Dr. Scott Dulchavsky, surgeon-in-chief at the Henry Ford Hospital in Detroit, was the principal investigator on projects to develop tools to expand the use of ultrasound technology on Earth — and in space. A member of the National Space Biomedical Research Institute Smart Medical Systems and Technology Team, Dulchavsky spoke with me yesterday about his work.
“How can I provide the medical care we’ve developed in a fancy trauma center… to be appropriate on the shuttle, the space station or exploration missions to a different planet?” Dulchavsky said. ”There are some challenges.”
Challenge 1: There’s not a lot of medical equipment in space. The International Space Station has no CAT scan, MRI or X-ray capabilities, Dulchavsky said. It does have ultrasound equipment, but many medical conditions, such as brain swelling and broken bones, are diagnosed on Earth using other tests.
To stretch the technology for possible use in space, the team at Dulchavsky’s hospital used ultrasound technology to diagnose a variety of injured or ill patients — even if ultrasound wasn’t the traditional test for that condition. The ultrasound tests weren’t just accurate, Dulchavsky said. They sometimes exceeded the capabilities of other tests. ”At least in expert hands,” Dulchavsky said, “it’s a pretty interesting tool.”
Challenge 2: Astronauts get some medical training, but they’re hardly health experts. ”How do I get an engineer or a geophysicist to do what has taken me years to do?” Dulchavsky said. ”My task with NASA and the NSBRI was to develop methodologies, training tools and the ability to utilize an ultrasound machine to provide high-end diagnostic potentials where they didn’t have them.”
Dulchavsky’s team developed multimedia interpretations that helped non-expert ultrasound operators produce suitable images. ”We did over 100 hours of those examinations on the International Space Station,” Dulchavsky said. The team also developed tela-ultrasound capabilities that would allow Dulchavsky to watch an ultrasound conducted in space from Mission Control.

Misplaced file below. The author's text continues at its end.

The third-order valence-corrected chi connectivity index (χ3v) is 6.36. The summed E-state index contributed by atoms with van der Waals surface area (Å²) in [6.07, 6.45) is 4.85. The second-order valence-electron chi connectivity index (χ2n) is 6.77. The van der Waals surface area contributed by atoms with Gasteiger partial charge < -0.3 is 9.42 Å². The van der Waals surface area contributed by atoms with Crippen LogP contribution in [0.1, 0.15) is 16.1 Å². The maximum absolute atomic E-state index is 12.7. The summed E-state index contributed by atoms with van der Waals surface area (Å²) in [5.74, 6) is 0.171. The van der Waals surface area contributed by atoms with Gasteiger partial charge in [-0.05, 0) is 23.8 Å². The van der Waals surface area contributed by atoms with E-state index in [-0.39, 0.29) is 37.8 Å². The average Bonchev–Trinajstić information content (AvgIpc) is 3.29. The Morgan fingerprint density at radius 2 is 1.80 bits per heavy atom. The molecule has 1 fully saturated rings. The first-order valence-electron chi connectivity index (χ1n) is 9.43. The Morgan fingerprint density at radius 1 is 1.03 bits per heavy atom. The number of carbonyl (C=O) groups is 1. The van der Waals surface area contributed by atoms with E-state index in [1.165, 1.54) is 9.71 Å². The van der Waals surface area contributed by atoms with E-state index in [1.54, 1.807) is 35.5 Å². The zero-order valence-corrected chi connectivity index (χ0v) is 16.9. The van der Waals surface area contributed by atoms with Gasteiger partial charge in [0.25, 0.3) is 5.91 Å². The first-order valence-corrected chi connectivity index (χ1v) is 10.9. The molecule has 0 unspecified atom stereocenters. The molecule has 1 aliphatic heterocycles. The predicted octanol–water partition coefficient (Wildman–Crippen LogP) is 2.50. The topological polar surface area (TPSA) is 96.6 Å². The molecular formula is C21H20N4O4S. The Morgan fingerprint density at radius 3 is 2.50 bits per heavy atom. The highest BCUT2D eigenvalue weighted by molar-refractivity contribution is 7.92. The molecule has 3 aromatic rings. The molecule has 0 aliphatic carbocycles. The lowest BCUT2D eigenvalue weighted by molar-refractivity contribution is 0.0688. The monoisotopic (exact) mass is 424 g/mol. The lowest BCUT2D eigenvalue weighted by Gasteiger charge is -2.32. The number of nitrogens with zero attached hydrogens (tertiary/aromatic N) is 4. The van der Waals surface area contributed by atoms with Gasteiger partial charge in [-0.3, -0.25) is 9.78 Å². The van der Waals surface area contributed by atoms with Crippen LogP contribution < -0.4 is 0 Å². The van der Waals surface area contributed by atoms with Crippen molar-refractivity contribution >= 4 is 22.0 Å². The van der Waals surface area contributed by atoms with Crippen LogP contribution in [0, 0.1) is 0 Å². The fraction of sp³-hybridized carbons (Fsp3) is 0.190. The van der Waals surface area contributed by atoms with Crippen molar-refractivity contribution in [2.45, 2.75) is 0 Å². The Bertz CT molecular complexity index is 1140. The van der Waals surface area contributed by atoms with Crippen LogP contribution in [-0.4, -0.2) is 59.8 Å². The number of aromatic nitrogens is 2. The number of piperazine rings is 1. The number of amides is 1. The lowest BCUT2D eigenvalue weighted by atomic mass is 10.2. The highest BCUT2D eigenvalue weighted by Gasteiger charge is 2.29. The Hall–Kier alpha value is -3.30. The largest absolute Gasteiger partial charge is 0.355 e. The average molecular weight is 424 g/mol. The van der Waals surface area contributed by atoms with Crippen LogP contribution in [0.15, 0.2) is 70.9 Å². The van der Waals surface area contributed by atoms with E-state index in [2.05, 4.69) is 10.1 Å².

Why do we need ultrasound technology in space, anyway? At first, NASA wanted to use ultrasound to monitor changes to astronaut health during extended periods of weightlessness, Dulchavsky said. But the equipment is also used to monitor occasional injuries or health concerns astronauts face in space, he added.
Using the principles they pioneered with ultrasound in space, Dulchavsky and his team are also working with the United Nations to bring the technology to remote regions in developing nations. The team is training non-physicians to use portable ultrasound devices to provide patients with information on childhood pneumonia, infectious diseases and other ailments. While people living in parts of Africa and Asia might not have access to a physician — much less an MRI machine or CT scanner — the portable ultrasound could serve as a stand-in. ”We’ll hook those machines up via the Internet to their regional hospitals,” Dulchavsky said. “We’ll provide follow up training to allow them to increase their skill levels.”
For Dulchavsky, the next step in space is to help astronauts go from producing ultrasound images to knowing what to do with them. ”They aren’t, as non-physicians, able to take the images that they acquire and interpret them to try to develop a care plan,” he said. Back on Earth, Dulchavsky’s upcoming work involves producing ultrasound training for medical schools.
Photo: Dr. Scott Dulchavsky